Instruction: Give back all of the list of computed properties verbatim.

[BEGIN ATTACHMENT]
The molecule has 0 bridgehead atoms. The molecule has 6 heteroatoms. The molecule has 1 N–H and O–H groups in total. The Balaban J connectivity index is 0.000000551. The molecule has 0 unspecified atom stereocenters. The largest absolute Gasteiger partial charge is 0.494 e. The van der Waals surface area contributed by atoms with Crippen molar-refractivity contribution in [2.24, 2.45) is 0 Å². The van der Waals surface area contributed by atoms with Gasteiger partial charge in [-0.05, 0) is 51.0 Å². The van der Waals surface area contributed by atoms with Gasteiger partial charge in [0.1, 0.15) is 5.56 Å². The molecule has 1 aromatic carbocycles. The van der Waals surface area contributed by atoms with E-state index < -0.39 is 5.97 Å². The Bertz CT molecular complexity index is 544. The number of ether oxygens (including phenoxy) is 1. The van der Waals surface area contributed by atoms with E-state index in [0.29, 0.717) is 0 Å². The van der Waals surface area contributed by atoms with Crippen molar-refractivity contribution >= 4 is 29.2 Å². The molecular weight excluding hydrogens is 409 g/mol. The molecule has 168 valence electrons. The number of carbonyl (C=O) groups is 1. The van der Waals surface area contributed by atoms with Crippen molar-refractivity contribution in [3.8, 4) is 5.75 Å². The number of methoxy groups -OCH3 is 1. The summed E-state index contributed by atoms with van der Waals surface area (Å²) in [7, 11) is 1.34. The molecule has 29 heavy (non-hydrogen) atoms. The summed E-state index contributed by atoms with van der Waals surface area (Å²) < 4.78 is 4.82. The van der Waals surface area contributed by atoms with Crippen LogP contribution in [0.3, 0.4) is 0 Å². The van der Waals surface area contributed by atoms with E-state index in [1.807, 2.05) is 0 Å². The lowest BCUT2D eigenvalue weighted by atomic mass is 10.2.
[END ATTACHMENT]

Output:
The molecule has 0 bridgehead atoms. The molecule has 6 heteroatoms. The molecule has 1 N–H and O–H groups in total. The Balaban J connectivity index is 0.000000551. The molecule has 0 unspecified atom stereocenters. The largest absolute Gasteiger partial charge is 0.494 e. The van der Waals surface area contributed by atoms with Crippen molar-refractivity contribution in [2.24, 2.45) is 0 Å². The van der Waals surface area contributed by atoms with Gasteiger partial charge in [-0.05, 0) is 51.0 Å². The van der Waals surface area contributed by atoms with Gasteiger partial charge in [0.1, 0.15) is 5.56 Å². The molecule has 1 aromatic carbocycles. The van der Waals surface area contributed by atoms with E-state index < -0.39 is 5.97 Å². The Bertz CT molecular complexity index is 544. The number of ether oxygens (including phenoxy) is 1. The van der Waals surface area contributed by atoms with E-state index in [0.29, 0.717) is 0 Å². The van der Waals surface area contributed by atoms with Crippen molar-refractivity contribution >= 4 is 29.2 Å². The molecular weight excluding hydrogens is 409 g/mol. The molecule has 168 valence electrons. The number of carbonyl (C=O) groups is 1. The van der Waals surface area contributed by atoms with Crippen molar-refractivity contribution in [3.8, 4) is 5.75 Å². The number of methoxy groups -OCH3 is 1. The summed E-state index contributed by atoms with van der Waals surface area (Å²) in [7, 11) is 1.34. The molecule has 29 heavy (non-hydrogen) atoms. The summed E-state index contributed by atoms with van der Waals surface area (Å²) < 4.78 is 4.82. The van der Waals surface area contributed by atoms with Crippen LogP contribution in [0.3, 0.4) is 0 Å². The van der Waals surface area contributed by atoms with E-state index in [1.807, 2.05) is 0 Å². The lowest BCUT2D eigenvalue weighted by atomic mass is 10.2.